Agency Workers in Israel: A Deeper Look
August 02, 2015
A new study by the Taub Center for Social Policy Studies in Israel shows that in contrast to popular belief, the rate of employment of agency workers in Israel is similar to other developed countries.
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The study distinguishes between two types of agency workers – those from employment agencies and contract service workers – and demonstrates that while employees of employment agencies can benefit from this mode of employment, contract service workers are a weaker, more vulnerable group whose legal rights need to be improved.
- The share of new immigrants among contract service workers, a particularly weak group who generally suffer from poor working conditions, declined slightly between 2000 and 2011 although at the end of this period, it still remained high (61.5%). In contrast, during the same period, the share of new immigrants among all employed persons decreased from 41% to 32.3%.
- The proportion of contract service workers employed full-time was 53.7%, a percentage that is significantly lower than the overall rate among workers; 35% of them would want to increase their work hours but are unable to do so.
- The share of women who are contract service agency workers has declined since the beginning of the decade, although in 2011 it was still higher than the percent of females among all employees (57.4% versus 45.4% respectively).
- The number of contract service workers doubled from 2000 to 2011, while the number of employment agency workers, who are generally a stronger group, declined by about 50%.
In the past few weeks, the subject of agency workers has again risen to the top of the public agenda, with major complaints about this employment method and the corresponding conditions of this group of workers. A new study by Dr. Noam Gruber, which will be published in the Taub Center’s upcoming annual publication, State of the Nation Report 2015, presents important research findings that shed new light on the subject. The study negates the claim that the number of agency workers in Israel is higher than in the rest of the world, and shows that the reason for this conjecture is that the term “agency worker” has become a catch-all for temporary workers of all sorts (whether directly or indirectly employed). In Gruber’s words, “This lack of clarity, which is only made worse by the dearth of organized research findings, makes it difficult to estimate the scope of the phenomenon in Israel and compare with the rest of the world, and leads to exaggerations and inaccuracies.”
What is the rate of contract service workers in Israel? It depends on who you ask.
Around the world, it is generally accepted that there are two types of temporary workers: those hired through an employment agency who work under the supervision of the client, and workers who are outsourced (or subcontracted), a method whereby the client buys the service but does not directly supervise the workers. For example, if a company employs a programmer through an employment agency, and the company is responsible for supervising the programmer’s work, then the programmer is considered an employment agency worker. In contrast, if a company pays an outside agency for programming work and as a part of the service the programmer works in-house, while paid and supervised by the outside agency, then the programmer is considered a contract service worker. As the Taub Center research shows, in Israel both types of workers are generally referred to as “agency workers,” although there are substantial differences between the type of work and employment conditions. This is the source of the exaggerated estimates of the number of agency workers in Israel as compared to other countries, because outside of Israel, the numbers refer primarily to employment agency workers. Moreover, the employment agency law in Israel defines “service contractors” as those who provide services in the areas of security, guards and cleaning.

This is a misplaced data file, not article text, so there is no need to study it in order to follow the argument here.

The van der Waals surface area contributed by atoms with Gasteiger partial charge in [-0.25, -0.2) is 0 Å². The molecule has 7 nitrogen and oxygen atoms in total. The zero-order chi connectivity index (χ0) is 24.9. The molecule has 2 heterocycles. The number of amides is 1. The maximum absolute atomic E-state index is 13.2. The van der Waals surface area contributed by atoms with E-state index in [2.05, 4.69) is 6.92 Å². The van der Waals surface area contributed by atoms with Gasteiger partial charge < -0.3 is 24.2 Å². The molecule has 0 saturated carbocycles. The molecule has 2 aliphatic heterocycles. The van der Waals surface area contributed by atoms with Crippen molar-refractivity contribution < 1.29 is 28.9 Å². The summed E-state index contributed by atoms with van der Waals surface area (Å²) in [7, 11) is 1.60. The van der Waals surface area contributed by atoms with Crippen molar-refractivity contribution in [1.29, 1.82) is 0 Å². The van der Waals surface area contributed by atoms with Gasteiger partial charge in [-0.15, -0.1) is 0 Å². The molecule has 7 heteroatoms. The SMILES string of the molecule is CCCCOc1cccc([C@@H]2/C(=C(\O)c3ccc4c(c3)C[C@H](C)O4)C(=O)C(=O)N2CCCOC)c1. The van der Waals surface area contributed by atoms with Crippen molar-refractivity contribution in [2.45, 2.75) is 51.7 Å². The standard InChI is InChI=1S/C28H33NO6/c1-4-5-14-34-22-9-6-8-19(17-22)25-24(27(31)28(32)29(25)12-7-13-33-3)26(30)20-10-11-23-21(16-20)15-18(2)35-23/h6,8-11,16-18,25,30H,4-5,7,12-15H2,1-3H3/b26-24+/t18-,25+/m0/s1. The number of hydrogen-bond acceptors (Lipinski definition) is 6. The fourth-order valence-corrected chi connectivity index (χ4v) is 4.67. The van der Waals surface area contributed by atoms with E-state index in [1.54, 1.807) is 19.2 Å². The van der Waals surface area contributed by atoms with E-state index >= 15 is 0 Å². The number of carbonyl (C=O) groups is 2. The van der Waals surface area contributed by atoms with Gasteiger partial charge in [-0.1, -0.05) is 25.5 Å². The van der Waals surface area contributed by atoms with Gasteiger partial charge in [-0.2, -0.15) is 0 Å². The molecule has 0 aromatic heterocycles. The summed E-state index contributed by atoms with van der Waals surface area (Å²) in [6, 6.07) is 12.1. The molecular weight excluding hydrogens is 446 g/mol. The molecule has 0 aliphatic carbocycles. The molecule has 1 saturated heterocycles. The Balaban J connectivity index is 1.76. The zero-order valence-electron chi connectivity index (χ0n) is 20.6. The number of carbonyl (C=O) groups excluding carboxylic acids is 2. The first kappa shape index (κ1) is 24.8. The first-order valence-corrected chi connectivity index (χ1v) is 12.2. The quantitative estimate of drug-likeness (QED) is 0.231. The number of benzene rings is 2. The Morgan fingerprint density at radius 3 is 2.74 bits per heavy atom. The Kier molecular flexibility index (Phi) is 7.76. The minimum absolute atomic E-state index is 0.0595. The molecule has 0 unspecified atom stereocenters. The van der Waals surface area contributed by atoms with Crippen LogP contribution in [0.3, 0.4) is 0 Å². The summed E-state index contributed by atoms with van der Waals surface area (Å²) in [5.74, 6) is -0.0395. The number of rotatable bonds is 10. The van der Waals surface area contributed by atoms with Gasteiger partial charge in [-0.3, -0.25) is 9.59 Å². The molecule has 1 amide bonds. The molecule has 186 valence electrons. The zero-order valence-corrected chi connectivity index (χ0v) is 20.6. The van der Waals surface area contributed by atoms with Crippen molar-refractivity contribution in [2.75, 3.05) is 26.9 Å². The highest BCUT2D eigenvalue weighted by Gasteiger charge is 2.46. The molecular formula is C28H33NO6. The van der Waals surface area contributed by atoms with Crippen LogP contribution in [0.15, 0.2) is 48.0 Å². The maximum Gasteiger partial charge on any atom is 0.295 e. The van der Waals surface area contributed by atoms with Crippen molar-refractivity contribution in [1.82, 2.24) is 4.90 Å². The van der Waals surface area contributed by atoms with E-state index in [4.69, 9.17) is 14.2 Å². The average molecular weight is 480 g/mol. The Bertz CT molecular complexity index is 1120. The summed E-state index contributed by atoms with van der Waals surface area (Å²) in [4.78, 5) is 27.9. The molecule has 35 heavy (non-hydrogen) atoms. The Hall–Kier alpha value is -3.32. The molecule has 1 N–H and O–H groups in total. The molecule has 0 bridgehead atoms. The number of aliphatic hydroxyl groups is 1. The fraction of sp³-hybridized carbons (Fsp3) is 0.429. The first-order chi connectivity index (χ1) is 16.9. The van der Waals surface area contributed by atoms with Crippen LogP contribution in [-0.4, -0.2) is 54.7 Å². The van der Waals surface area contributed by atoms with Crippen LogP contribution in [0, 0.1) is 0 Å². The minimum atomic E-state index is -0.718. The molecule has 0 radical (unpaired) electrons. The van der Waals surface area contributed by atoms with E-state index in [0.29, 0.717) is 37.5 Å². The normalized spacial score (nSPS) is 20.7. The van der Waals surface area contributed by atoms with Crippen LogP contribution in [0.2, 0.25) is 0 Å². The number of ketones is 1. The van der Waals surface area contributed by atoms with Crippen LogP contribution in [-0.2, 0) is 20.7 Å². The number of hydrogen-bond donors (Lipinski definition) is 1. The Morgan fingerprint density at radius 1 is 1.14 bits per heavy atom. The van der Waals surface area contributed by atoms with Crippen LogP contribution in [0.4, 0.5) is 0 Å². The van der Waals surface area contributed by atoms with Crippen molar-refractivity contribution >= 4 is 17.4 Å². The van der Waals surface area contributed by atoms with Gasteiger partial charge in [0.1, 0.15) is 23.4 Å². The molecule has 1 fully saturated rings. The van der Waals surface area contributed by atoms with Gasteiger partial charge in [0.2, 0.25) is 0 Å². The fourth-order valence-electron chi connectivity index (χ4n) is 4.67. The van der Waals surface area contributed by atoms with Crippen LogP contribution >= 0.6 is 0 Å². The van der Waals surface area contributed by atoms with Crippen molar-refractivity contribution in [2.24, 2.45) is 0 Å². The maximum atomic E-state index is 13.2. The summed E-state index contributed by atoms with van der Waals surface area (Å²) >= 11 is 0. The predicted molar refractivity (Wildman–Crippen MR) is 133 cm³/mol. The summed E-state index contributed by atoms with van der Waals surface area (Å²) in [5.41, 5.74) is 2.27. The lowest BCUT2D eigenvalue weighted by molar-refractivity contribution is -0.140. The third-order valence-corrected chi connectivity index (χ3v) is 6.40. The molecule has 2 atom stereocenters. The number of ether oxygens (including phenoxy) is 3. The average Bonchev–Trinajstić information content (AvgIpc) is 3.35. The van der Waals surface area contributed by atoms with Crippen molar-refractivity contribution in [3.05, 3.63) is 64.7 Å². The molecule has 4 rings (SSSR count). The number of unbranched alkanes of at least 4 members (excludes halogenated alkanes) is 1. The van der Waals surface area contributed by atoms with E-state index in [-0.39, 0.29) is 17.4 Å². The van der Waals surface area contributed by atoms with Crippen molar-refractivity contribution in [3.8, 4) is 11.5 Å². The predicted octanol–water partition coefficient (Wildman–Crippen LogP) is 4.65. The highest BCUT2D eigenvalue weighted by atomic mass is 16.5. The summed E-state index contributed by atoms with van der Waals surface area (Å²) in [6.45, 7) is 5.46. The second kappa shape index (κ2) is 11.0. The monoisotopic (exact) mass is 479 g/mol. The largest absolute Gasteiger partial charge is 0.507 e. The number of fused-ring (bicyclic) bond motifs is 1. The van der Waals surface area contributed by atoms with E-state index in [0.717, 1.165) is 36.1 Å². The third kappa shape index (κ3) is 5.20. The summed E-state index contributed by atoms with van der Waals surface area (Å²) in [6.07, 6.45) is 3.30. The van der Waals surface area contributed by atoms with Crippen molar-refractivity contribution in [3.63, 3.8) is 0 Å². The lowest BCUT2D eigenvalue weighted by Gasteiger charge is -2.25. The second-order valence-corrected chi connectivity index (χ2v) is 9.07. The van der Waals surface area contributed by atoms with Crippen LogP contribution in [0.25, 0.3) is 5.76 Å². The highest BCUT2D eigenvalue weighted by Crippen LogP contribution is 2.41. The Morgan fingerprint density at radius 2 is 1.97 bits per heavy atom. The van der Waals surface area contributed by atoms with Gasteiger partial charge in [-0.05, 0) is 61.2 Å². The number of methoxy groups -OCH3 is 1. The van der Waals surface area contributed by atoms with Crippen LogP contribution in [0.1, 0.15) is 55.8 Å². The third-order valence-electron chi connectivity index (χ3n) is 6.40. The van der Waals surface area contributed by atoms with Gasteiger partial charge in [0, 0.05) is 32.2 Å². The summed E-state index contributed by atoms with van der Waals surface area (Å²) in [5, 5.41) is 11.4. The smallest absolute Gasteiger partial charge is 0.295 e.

In order to make a valid comparison, using OECD data, Gruber compared the employment rate only through employment agencies in Israel and elsewhere. As can be seen in the first figure, when just employment agency workers are examined (“Israel 1” in the figure), their rate out of all employed persons is relatively low – about 0.8%. According to the study, the reason for higher, exaggerated estimates is that the number of nursing care workers are added in to the rate (“Israel 2” in the figure) as well as security and cleaning workers (“Israel 3”), even though they are classified as contract service workers and their characteristics are not similar to employment agency workers.
Characteristics of agency workers: more women and immigrants, fewer work hours
The Taub Center study shows that the distinction between employment agency workers and contract service workers conceals essential differences in the socioeconomic profile of workers. Firstly, the two groups are distinguished by the age of the workers. In general, employment agency workers are relatively young in comparison to workers overall. In 2011, the median age among all employed persons was 39, while the median age of employment agency workers was 33. The median age of contract service workers, on the other hand, was 46. Moreover, the share of students working as contract service workers in 2000-2011 (7.9%) was lower than their share among all employed persons (9.2%), while their representation among employment agency workers was substantially higher (11.9%).